Tuesday, July 14, 2009

The Audacity of Ross Douthat

He has written a column on the Pope's encyclical. The basic idea is that the Pope got a wonderful idea when he advocated combining income redistribution to the poor with no birth control, and that Americans don't have the audacity to think in such political aisle-crossing ways:

But Benedict's encyclical is nothing if not political. "Caritas in Veritate" promotes a vision of economic solidarity rooted in moral conservatism. It links the dignity of labor to the sanctity of marriage. It praises the redistribution of wealth while emphasizing the importance of decentralized governance. It connects the despoiling of the environment to the mass destruction of human embryos.

This is not a message you're likely to hear in Barack Obama's next State of the Union, or in the Republican Party's response. It represents a kind of left-right fusionism with little traction in American politics.

A "vision of economic solidarity rooted in moral conservatism"? Who is it that one has solidarity with, in that scenario? It's a useful thinking exercise, because ultimately what the Pope advocated is a system where power and resources are more equally shared among men. Men of all classes and races. But the role of women in this system really is as one of those resources that are shared, and banning birth control guarantees that the choice when to have children and how many to have will not be held by the women.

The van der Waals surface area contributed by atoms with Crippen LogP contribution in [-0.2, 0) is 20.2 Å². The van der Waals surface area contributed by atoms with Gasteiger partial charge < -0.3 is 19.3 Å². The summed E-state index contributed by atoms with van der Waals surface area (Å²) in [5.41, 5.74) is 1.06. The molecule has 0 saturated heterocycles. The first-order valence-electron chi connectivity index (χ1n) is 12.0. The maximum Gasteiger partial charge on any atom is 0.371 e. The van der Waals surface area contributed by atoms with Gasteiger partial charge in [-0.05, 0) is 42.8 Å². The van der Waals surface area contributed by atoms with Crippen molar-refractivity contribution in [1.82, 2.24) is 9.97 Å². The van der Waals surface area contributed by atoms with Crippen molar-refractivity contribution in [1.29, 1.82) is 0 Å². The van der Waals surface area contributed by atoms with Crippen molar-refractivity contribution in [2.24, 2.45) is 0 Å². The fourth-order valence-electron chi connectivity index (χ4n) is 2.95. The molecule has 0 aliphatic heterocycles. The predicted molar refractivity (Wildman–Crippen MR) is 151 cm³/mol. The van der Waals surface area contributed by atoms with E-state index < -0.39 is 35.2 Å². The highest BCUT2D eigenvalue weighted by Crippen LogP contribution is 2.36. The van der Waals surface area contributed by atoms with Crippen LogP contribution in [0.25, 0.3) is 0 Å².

I'm exaggerating, naturally, to make the underlying point clearer, and that point is about power. Who gets to have more self-determination, more rest and ease, more resources. And who does not. It's a devil's contract the Pope is offering, because so many goodies for the liberals and progressives are included in it and the cost is so easy to ignore as it falls upon women.

I call it a devil's contract partly because I doubt that the Pope would ultimately support all practical income redistribution efforts (based on history of the Catholic Church) and partly because the reactions of so many liberals and progressives has been to say "Hey, the Pope is on our side!" But mostly it's a devil's contract because it makes any woman who argues against it look like someone who is willing to sacrifice all the poor of this world for her own selfish little reasons.

Thus, it is important to see that the encyclical is about the sharing of power among more men.